Our Best Tips On Taking Pictures Of Jewelry
If you are trying to learn how to photograph shiny objects, small pins, coins or charm jewelry, here are some excellent tips.
We now just use an iPhone with the image sitting near the window when we shoot our lapel pins and custom charms. Don’t have an iPhone? Well, it looks like the iPhone X will be out in November and it may be worth waiting for! We also recommend photographing jewelry. The quality of the images are extremely good and the phone has nice editing tools as well as advanced camera settings you can play with.
Keeping things simple and using nice backgrounds go a long way! Using a white object like a piece of white paper 12 inches above an image will also make a huge difference in the way a metal finish reflects back to the camera ( not so easy if you do not have help ). The only lighting we use when photographing jewelry, lapel pins, and coins are the ambient room lighting with a big window next to our photography desk. Make sure the sun does not directly hit your product! Lastly, try different angles, backgrounds and product positions! Shooting the same image using different locations and the same background and lighting will allow you to have a choice of product images to choose from. Have fun with your next product shoot!
Here is our original photography post:
Learning how to photograph shiny objects, like lapel pins, coins or other jewelry-like products offers a variety of unique challenges. At the Monterey Company, we have some of the tiniest, shiniest, sometimes awkward shaped products that we need to show every detail and clear angles so that you can see just how good our finished work can be! So, we thought we would share some of the key tips we use when photographing our specially shaped and textured lapel pins and custom logo coins in a studio environment:
1. The Importance of Lighting: Most of the custom-made pins we shoot have a highly reflective surface. In order to keep clean highlights and shadows, it is important to use a relatively large, a soft light source positioned as close to the product as possible. We choose to use a single Hensel-brand strobe light placed above and behind the products with a 3×3-foot diffusion panel to soften the quality of the light and create a soft shadow at the base of the products. When photographing jewelry, this lighting setup adds depth to the image and shows off the coin or lapel pin shape and texture.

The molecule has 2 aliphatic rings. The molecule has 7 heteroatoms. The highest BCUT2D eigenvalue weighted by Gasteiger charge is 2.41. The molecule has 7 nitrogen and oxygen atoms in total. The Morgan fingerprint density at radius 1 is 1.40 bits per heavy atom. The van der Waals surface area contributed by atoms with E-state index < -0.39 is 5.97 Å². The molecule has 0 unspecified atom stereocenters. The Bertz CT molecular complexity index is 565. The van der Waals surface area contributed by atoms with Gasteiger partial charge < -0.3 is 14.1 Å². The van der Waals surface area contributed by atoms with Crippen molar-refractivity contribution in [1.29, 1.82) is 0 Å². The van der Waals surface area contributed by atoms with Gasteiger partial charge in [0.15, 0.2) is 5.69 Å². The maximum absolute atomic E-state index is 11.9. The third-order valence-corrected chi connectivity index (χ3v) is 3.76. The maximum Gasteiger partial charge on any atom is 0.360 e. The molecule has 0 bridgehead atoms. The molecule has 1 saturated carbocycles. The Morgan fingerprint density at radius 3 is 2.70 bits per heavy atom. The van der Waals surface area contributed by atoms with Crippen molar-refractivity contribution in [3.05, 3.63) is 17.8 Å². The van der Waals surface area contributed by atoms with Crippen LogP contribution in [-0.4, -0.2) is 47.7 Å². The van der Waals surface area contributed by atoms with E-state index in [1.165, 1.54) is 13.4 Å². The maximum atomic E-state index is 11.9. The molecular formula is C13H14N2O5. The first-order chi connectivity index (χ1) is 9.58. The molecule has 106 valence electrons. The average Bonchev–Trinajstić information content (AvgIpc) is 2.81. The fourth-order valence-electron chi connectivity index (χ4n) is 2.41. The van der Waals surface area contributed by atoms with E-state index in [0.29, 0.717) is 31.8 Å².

2. The Challenge in Photographing Lapel Pins: Photographing jewelry and other shiny
products and arranging each item on a flat tabletop as close to the diffusion panel as possible is a challenge in itself. Photographing lapel pins can be an added challenge because their posts don’t allow them to lay flat. To solve this problem, we construct a pincushion by stacking several cardboard panels and covering them with a super-bright-white paper material. This allows us to insert the post into the cardboard cushion and keep the lapel pin laying flat on the white background.
3. Retouching! What’s That?: In many cases, retouching photographs often take longer than the shoot itself. There are a few things we do to minimize the time spent in the Photoshop software we use for perfecting the final images. We always photograph shiny objects with bright white background materials specifically designed for studio use. This way, we can create a pure white background to the photo in mere seconds during retouching. It is also important to minimize as much dust as possible in the studio. Using canned air, dusters, or other cleaning products while shooting saves hours of cleanup later.
4. One Final Tip: Since many of our custom products have reflective surfaces, particularly our coins and medals, it is easy to pick up reflections from other objects in the studio that can be seen on the reflective areas of the products. You can solve this problem when photographing your own jewelry or other shiny objects by doing one simple thing: wear black! Your reflection will disappear into the shadows. To learn more about our custom pin styles we offer, check out our guide to making enamel pins.
2019 Photography update: